The car's been covered in the garage all winter, the cover's been collecting dust, but it's time to prepare for spring.
It's time to put away any boxes of Christmas decorations that might have been lazily placed on the hood in early January. It's time to pick up the jackets and gloves that were using the roof as a coat rack. It's time to move the sled that the kids leaned against the back bumper ... It's time to prepare the car to get back out on the race track.
Let's pull off the cover, wax the exterior, wash the interior and turn the key. Start your engines; the Daytona 500 is next week!
For the second year, New Hampshire Motor Speedway has teamed up with Yahoo! Fantasy Sports to create the "Fans of NHMS" racing league. To help get everyone lined up behind the pace car before the green flag drops, I've prepared a quick set of tips to prepare for the fantasy season.
Three Things You Should Do
- Set Your Lineup Early - The Yahoo! Fantasy Auto Racing settings require that you select your initial eight drivers by 5 a.m. on the morning of qualifying. Nothing will tank your team (and your interest) faster than missing this deadline and having to settle for drivers that either aren't starting or aren't good at the weekend's track.
- Adjust Your Team After Qualifying - You may swap your bench driver with your starting driver up until five minutes before the green flag drops. During the race, you only get points for your starters. Keep in mind that a driver gets 10 bonus points just for leading a lap, so if he's starting on the front row, he has a roughly 50 percent chance of achieving that bonus by Lap 2.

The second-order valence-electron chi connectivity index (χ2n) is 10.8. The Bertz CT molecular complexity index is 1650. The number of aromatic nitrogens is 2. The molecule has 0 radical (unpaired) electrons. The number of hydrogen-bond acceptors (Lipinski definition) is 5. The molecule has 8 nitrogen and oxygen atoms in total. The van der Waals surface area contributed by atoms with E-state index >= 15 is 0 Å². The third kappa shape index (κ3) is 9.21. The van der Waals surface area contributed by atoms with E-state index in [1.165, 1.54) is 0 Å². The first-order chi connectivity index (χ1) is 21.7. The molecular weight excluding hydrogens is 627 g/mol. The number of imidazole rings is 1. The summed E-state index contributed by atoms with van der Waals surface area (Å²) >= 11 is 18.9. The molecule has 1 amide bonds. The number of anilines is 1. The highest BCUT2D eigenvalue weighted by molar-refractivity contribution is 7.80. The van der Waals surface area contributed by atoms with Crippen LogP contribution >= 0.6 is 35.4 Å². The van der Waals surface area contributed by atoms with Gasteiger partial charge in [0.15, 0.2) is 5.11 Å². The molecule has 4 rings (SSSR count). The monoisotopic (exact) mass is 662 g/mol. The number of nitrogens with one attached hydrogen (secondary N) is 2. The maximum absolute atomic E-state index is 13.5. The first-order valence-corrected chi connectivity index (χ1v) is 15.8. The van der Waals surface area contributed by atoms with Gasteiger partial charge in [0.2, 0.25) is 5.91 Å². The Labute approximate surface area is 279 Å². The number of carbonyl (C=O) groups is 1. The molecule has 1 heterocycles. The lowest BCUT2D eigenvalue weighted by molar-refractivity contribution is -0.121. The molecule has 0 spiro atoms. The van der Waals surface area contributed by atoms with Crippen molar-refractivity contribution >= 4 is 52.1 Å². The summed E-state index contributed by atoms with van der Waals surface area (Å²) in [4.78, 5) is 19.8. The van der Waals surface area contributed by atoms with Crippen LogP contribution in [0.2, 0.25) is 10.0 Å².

- Consider Your Allocations - Dale Jr. fans, I'm looking at you. Yes, he's your favorite driver, but you only get nine starts on him all season and there are 36 races. Make sure you're starting drivers at tracks where you know they'll do well. The idea is to get the maximum amount of points out of nine opportunities, not just to start your favorite guy at Sonoma and cross your fingers he magically learns to navigate a road course.
Two Things You Shouldn't Do
- Over-manage Your Allocations - If you end up with only three allocations on a driver with 24 races to go and he's at his best track, start him. As I said, the idea is to maximize a driver's points over nine races. It really doesn't matter when those races are run. I'm very guilty of this. I will save a few starts for the end of the season on a driver who is no longer doing well and/or isn't racing on a track where he usually does well.
- Assume an Expert Knows Best - Two years ago, I finished in the 98th percentile on Yahoo! Fantasy Auto Racing. (Expert!) Last year, I finished 69th percentile. (Average.) I'm sure NASCAR.com and Yahoo! Fantasy writer Dan Beaver has had similar results. You can look at the stats all day, but at the end of that day, it's racing. It's not baseball, and stats don't always tell the story. Don't be afraid to trust your intuition, even if the experts tell you otherwise.
The A-List has nine of the best drivers in NASCAR. You should feel comfortable starting whomever, whenever. If you run out of allocations on a driver, there are plenty of other options.